With so many VPNs on the market, it is more important than ever to know what to look for in a trustworthy VPN service.
Choosing the right VPN can be tricky. It seems there are a million different services out there, all of them claiming to be the "most private" and the "most secure".
And unfortunately, many of those claims are false.
There have been VPN providers that promised not to keep logs – but still did. Many providers promised to protect your data – but turned it over the first time they were asked. And then there are the VPN services that fail to disclose conflicts of interest such as running fake "VPN review" websites to push their brand.
You trust your VPN to have your back and when they don’t, you’re left vulnerable.
That’s the motivation behind the Center for Democracy and Technology’s creation of the Signals for Trustworthy VPNs. The CDT is a non-profit based in Washington DC, and they’re asking VPN providers to give clear answers to some important questions.
Questions for Determining a Trustworthy VPN
The CDT has a series of questions for VPN services which are intended to find out the following:
- Who owns the VPN, what country they’re based in, and whether they own other VPN services?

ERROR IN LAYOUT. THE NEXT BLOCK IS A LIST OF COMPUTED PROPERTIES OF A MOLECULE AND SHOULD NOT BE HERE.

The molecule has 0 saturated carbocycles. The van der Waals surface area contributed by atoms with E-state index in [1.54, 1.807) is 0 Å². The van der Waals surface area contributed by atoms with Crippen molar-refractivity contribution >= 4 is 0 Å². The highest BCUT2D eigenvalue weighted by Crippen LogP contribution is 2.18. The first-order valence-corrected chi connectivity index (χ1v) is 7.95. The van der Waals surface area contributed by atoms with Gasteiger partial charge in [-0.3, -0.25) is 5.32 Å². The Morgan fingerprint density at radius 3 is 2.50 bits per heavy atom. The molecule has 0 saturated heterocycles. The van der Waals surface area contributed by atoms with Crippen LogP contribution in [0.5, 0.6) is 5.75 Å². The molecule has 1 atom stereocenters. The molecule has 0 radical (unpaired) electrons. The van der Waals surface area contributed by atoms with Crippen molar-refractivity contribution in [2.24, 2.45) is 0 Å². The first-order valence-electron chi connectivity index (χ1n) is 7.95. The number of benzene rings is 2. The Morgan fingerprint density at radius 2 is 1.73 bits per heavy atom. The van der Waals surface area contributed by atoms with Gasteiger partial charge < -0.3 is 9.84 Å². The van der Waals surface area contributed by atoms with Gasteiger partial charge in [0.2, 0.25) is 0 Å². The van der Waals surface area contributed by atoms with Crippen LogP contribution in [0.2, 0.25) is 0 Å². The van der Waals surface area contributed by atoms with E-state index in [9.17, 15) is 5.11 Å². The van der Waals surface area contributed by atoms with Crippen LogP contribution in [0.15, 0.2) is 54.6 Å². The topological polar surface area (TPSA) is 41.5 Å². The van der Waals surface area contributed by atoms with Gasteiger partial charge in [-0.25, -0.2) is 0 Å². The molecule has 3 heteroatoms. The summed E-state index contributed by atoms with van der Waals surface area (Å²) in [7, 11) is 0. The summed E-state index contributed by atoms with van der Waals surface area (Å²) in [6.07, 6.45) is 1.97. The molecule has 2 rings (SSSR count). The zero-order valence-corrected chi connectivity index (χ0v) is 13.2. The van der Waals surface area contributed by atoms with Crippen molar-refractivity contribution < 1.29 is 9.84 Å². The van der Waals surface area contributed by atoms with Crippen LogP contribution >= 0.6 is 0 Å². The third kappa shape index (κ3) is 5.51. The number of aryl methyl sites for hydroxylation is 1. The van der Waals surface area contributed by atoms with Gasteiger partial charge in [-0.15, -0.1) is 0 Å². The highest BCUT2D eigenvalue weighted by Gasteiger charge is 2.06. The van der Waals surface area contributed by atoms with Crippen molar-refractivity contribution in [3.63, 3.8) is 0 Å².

- Whether the owners run a VPN review site?
- How the service makes money?
- If the VPN keeps logs?
- What steps they take to protect user data?
- How the service responds to requests from law enforcement?
These are definitely great questions, as they address all of the potential vulnerabilities that users should be concerned with. Unfortunately, they’re not fool proof.
If a company is willing to lie about its logging practices on its website, for instance, there’s no reason to think they wouldn’t lie in their answers to CDT. As far as we know, CDT is not committing resources to independently verify the claims.
But it does force VPNs to give clear, direct answers to pressing questions – and will hopefully make them more accountable.
In that way, it’s a step in the right direction.
Active Partners and Complying VPN Services
Five VPN services chose to team up with the CDT for this initiative and published their answers in October. They are:
You can find the answers for each VPN on the CDT’s website and the sites for the respective VPNs.
Which other providers will step up to the plate? And will this effort deter VPNs from making false claims and using misleading advertising?
Only time will tell.
Also, keep in mind that just because a VPN service is not on the CDT list, this does not mean the VPN can't be trusted. For example, two of our top recommended VPN services - NordVPN and Private Internet Access (PIA) - are not on the CDT list but we would (and have!) bet our Internet privacy on these VPN providers for many years, including for sensitive and controversial online activities.
But the CDT's transparent Q&A list should force more VPN services to up their game.